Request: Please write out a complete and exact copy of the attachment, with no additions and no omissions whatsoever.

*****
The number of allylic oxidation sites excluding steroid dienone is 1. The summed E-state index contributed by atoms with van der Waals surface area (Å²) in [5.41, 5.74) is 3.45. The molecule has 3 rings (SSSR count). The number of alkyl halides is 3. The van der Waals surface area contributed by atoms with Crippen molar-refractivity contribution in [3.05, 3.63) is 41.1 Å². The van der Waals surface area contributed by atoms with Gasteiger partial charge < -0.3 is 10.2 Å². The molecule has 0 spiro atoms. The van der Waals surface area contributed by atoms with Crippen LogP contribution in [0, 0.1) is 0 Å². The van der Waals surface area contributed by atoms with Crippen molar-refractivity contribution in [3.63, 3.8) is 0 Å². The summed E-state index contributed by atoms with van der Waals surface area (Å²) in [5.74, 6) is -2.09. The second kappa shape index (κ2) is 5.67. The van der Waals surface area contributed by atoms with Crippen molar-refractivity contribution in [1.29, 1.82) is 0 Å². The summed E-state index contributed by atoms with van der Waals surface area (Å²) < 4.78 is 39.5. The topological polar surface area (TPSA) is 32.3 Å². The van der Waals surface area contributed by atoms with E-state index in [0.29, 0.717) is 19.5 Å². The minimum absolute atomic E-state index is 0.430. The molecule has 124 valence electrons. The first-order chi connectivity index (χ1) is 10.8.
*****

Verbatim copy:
The number of allylic oxidation sites excluding steroid dienone is 1. The summed E-state index contributed by atoms with van der Waals surface area (Å²) in [5.41, 5.74) is 3.45. The molecule has 3 rings (SSSR count). The number of alkyl halides is 3. The van der Waals surface area contributed by atoms with Crippen molar-refractivity contribution in [3.05, 3.63) is 41.1 Å². The van der Waals surface area contributed by atoms with Gasteiger partial charge < -0.3 is 10.2 Å². The molecule has 0 spiro atoms. The van der Waals surface area contributed by atoms with Crippen LogP contribution in [0, 0.1) is 0 Å². The van der Waals surface area contributed by atoms with Crippen molar-refractivity contribution in [3.63, 3.8) is 0 Å². The summed E-state index contributed by atoms with van der Waals surface area (Å²) in [5.74, 6) is -2.09. The second kappa shape index (κ2) is 5.67. The van der Waals surface area contributed by atoms with Crippen molar-refractivity contribution in [1.29, 1.82) is 0 Å². The summed E-state index contributed by atoms with van der Waals surface area (Å²) < 4.78 is 39.5. The topological polar surface area (TPSA) is 32.3 Å². The van der Waals surface area contributed by atoms with E-state index in [0.29, 0.717) is 19.5 Å². The minimum absolute atomic E-state index is 0.430. The molecule has 124 valence electrons. The first-order chi connectivity index (χ1) is 10.8.